Again, this means that the equilibrium state can be obtained by minimizing certain free energy functional. As can be seen, once we include the nonlinear local dynamics there is an entropy gain due to the soft nature of the order parameter - it is worth noting that local entropy is defined as \(-\,S(\varphi )\) in Eqs (2 and 17). Once these free energy functionals of Eqs (3 and 18) have been defined, we can proceed with the minimization process to study the equilibrium states of the system.

### Langevin simulations

The Langevin equation of motion for the effective model can be written in the form

where \({]}_{\overrightarrow{x}}^{FT}\) means the \(\overrightarrow{x}\) component of the corresponding Fourier transform. In order to properly deal with the stiffness of Eq. (19), due to the first term in the r.h.s., we implement the following fully implicit first order scheme:

The above equation is discretized in a square lattice and solved on each site by the Halley’s method^{43}. Lattice constant is chosen to be \(dx=\pi /7\), so that the basic modulation length spans 14 lattice sites. The linear size is \(L=112\), such that the system is able to accommodate 8 basic modulation lengths.

The three cases considered for the quadratic model have curvature \(a=0.1\), 0.4 and 5.0, corresponding to \(\hat{A}(0)/|\hat{A}({k}_{0})|=-\,0.9\), −0.6 and 4.0. The time steps used in Eq. (20) for each case are \(dt=0.1\), 0.05 and 0.005, respectively. The estimated equilibration times are between 10^{5} and 10^{7} time steps for the \(a=0.1\) case, and between 10^{4} and 10^{6} time steps for the \(a=0.4\) and 5.0 cases. The phase diagrams were constructed by slow cooling protocol at constant external fields.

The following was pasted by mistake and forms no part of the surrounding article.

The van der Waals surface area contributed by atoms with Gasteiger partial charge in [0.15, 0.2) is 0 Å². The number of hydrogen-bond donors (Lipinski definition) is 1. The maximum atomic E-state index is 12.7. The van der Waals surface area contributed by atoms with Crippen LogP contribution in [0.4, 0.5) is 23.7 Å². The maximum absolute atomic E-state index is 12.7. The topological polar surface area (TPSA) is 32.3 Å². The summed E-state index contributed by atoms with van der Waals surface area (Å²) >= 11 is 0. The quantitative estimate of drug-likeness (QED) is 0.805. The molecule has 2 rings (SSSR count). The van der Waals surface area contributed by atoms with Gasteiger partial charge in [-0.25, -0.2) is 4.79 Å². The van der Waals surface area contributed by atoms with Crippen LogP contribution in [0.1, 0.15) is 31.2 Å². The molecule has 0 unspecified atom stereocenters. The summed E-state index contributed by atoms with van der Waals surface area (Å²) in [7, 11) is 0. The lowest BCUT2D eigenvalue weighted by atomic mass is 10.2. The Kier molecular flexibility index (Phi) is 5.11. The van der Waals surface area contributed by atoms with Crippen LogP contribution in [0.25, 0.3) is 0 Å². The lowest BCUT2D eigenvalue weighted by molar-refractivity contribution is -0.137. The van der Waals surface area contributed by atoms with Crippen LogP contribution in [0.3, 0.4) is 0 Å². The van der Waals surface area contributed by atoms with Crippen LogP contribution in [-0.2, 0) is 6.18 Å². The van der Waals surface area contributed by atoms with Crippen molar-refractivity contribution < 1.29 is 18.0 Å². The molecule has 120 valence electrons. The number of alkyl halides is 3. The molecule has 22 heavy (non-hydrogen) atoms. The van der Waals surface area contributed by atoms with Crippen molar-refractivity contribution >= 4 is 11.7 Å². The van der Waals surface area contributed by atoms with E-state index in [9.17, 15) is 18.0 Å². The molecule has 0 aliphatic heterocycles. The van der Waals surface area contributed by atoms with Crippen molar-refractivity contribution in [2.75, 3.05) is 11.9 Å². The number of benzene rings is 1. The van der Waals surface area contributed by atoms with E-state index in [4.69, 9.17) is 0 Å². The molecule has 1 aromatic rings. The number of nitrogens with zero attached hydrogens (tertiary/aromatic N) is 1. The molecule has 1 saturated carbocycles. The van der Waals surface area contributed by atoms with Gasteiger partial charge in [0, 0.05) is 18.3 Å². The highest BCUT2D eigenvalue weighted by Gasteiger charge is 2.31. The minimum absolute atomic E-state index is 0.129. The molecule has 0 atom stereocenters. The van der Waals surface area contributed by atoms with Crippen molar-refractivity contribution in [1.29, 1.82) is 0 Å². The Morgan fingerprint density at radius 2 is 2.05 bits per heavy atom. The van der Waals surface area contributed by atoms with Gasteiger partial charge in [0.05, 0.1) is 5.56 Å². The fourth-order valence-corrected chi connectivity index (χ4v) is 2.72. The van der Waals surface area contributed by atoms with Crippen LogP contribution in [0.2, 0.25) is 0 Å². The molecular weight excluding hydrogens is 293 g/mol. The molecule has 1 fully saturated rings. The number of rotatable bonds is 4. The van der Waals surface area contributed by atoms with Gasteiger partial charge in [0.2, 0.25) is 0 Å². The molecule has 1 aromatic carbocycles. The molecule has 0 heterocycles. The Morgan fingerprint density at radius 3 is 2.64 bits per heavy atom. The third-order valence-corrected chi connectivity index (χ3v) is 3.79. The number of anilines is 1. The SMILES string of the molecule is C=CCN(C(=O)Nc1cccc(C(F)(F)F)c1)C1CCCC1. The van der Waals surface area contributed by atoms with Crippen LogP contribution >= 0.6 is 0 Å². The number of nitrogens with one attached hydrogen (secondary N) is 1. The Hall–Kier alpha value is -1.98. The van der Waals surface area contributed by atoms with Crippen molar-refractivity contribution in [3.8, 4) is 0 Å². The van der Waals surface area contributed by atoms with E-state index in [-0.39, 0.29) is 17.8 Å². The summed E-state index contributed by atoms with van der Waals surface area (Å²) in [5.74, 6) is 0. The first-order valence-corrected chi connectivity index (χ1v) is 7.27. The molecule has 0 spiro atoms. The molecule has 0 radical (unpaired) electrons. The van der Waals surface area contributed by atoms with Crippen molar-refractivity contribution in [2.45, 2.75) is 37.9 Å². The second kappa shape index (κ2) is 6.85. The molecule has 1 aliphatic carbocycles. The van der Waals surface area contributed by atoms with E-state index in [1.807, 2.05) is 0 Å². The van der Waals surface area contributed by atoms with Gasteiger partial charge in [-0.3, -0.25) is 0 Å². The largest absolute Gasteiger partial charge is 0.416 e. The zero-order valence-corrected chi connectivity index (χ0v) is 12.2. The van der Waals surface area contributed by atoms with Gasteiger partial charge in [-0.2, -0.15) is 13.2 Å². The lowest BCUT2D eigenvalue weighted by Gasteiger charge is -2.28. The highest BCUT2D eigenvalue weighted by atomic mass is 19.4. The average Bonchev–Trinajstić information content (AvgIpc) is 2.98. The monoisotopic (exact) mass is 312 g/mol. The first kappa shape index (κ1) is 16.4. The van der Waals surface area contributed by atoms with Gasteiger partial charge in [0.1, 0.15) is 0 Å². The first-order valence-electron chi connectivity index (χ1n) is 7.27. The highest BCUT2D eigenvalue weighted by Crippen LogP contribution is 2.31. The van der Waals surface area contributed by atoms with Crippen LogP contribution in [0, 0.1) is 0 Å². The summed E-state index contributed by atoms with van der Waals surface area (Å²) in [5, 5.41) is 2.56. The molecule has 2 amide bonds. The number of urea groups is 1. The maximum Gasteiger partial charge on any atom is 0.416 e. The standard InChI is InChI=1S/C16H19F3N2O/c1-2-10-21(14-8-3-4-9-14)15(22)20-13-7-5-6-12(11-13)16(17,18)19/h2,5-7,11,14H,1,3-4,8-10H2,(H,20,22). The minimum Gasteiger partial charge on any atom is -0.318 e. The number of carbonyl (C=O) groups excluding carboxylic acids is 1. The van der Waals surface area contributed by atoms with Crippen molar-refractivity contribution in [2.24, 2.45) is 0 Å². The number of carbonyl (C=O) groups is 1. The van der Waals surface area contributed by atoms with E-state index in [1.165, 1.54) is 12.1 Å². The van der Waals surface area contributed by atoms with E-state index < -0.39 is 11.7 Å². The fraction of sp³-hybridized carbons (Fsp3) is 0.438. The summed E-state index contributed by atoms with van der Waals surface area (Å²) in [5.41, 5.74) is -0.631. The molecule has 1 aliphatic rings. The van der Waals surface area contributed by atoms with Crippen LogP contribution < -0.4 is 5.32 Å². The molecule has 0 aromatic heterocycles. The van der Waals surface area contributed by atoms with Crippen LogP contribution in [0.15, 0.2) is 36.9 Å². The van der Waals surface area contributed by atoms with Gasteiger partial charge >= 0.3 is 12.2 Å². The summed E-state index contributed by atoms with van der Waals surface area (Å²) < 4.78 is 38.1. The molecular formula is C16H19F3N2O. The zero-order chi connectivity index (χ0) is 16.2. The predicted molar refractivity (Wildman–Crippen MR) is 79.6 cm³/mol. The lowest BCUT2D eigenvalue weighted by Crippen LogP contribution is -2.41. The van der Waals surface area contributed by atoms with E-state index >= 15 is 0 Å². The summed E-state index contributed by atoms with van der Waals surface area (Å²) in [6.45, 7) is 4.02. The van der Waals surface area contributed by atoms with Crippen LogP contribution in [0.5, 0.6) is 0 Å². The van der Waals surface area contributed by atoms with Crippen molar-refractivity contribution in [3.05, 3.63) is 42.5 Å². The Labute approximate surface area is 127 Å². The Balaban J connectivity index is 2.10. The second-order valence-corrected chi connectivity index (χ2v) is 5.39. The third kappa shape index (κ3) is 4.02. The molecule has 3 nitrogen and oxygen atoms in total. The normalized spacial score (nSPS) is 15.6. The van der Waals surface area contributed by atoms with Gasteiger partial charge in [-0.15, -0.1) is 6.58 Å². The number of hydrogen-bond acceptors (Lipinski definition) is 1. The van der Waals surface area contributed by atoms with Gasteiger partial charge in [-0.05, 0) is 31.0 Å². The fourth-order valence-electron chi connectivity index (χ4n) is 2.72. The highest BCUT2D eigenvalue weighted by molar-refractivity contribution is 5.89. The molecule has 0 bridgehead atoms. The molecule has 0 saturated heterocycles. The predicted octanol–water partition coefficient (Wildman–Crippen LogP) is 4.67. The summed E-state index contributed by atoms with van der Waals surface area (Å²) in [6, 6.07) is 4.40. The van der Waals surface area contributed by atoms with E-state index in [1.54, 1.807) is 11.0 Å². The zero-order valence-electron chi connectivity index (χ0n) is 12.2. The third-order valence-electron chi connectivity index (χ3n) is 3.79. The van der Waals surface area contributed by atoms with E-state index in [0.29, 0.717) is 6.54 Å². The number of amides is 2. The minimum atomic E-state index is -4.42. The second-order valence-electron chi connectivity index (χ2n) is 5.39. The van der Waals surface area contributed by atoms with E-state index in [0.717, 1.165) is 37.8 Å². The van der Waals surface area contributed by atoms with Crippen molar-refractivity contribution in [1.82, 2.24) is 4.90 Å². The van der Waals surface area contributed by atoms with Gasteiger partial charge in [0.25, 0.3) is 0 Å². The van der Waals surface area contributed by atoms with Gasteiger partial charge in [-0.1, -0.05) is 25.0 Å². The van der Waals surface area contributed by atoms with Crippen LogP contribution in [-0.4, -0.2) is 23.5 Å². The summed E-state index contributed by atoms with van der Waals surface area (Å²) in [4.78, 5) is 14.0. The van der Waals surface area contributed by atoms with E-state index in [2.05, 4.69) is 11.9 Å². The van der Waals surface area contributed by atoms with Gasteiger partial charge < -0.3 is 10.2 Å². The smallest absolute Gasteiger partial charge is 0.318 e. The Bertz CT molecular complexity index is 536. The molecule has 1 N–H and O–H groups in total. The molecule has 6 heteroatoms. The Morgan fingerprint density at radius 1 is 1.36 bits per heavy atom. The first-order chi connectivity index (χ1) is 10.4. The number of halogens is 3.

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## Acknowledgements

We acknowledge resources provided by the Swedish National Infrastructure for Computing (SNIC) at HPC2N. R.D.M. acknowledges travel grant from Roland Gustafssons Stiftelse för teoretisk fysik. A.M.C. acknowledges financial support from FAPESC.

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A.M.C., L.N. and R.D.M. were involved in all steps of the research and prepared the manuscript. A.M.C., L.N. and R.D.M. reviewed the manuscript.

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Mendoza-Coto, A., Nicolao, L. & Díaz-Méndez, R. On the mechanism behind the inverse melting in systems with competing interactions.
*Sci Rep* **9**, 2020 (2019). https://doi.org/10.1038/s41598-018-38465-8

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DOI: https://doi.org/10.1038/s41598-018-38465-8